A&F: embedding research into practice and practice into research | Third online meeting | November 11th | Time: 15.30-17.15
15.40 – Sarah Alderson and Robbie Foy, University of Leeds, UK
We describe the origins, impacts and lessons learned from two UK audit and feedback research programmes at regional and national levels respectively.
We conducted a cluster-randomised evaluation of an implementation package which targeted four primary care clinical priorities and involved 178 general practices in West Yorkshire. The package included comparative audit and feedback with embedded behaviour change techniques. It was cost-effective in improving care of one of the priorities, high-risk prescribing (especially of non-steroidal anti-inflammatory drugs).
Around the same time, in a different project, we demonstrated a concerning rise in opioid prescribing for patients with non-cancer pain. We therefore collaborated with our local National Health Service Research and Development team to adapt and deliver our audit and feedback intervention to 316 general practices serving a population of 1.9m adults over one year. Our subsequent controlled interrupted time series found that opioid prescribing fell in intervention practices compared to a continuing rise in control practices elsewhere. This reduction corresponded to around 15,000 fewer adults prescribed opioids during the intervention year.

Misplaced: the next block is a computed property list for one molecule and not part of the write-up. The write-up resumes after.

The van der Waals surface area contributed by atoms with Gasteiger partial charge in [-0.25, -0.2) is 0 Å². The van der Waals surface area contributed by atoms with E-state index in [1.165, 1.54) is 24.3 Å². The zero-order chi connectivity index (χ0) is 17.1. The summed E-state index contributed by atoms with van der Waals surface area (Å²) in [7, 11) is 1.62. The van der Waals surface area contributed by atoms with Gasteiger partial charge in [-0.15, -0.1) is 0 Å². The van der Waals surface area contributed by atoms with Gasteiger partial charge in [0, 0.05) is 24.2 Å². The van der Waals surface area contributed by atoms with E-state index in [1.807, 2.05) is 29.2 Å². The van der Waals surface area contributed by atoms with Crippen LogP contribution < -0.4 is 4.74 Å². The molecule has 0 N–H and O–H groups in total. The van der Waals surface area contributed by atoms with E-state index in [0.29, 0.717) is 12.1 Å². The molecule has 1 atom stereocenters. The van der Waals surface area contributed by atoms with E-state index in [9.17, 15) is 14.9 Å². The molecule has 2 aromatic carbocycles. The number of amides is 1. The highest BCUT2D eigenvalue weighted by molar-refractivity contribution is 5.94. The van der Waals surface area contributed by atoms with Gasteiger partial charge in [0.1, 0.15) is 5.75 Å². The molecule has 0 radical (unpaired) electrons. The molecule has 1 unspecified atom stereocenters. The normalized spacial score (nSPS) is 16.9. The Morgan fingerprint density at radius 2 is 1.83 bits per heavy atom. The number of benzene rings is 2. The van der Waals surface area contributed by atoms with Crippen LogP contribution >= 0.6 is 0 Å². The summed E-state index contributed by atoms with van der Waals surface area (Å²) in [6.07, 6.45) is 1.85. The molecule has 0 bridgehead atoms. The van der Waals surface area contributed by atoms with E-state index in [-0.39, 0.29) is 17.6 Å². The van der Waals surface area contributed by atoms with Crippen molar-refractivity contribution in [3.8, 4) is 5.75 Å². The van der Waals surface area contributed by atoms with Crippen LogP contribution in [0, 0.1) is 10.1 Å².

Our feedback intervention has since been adapted to target gabapentinoid and antibiotic prescribing respectively and is now delivered to over 1,000 practices across northern England. We next hope to establish a primary care implementation laboratory, which would randomise practices to different types of feedback to evaluate their relative effectiveness whilst continuing to improve patient care.
We collaborated with UK National Comparative Audit of Blood Transfusions in a programme to develop and evaluate enhanced feedback interventions to increase the appropriateness of blood transfusions. We evaluated the enhanced feedback interventions in two linked factorial cluster-randomized trials, involving 134 and 135 hospitals respectively. Neither enhanced intervention was more effective than standard feedback. However, we identified remediable weaknesses in how the National Comparative Audit of Blood Transfusions was designed. Based on this experience, we went on to collaborate with several other national clinical audit programmes. This latter work included an interview study with researchers, clinical audit programme staff and health care professionals to explore barriers to and enablers of embedding audit and feedback trials within clinical audit programmes. We have since produced a brief guide on embedding trials and on optimising the effects of feedback for national audit programmes.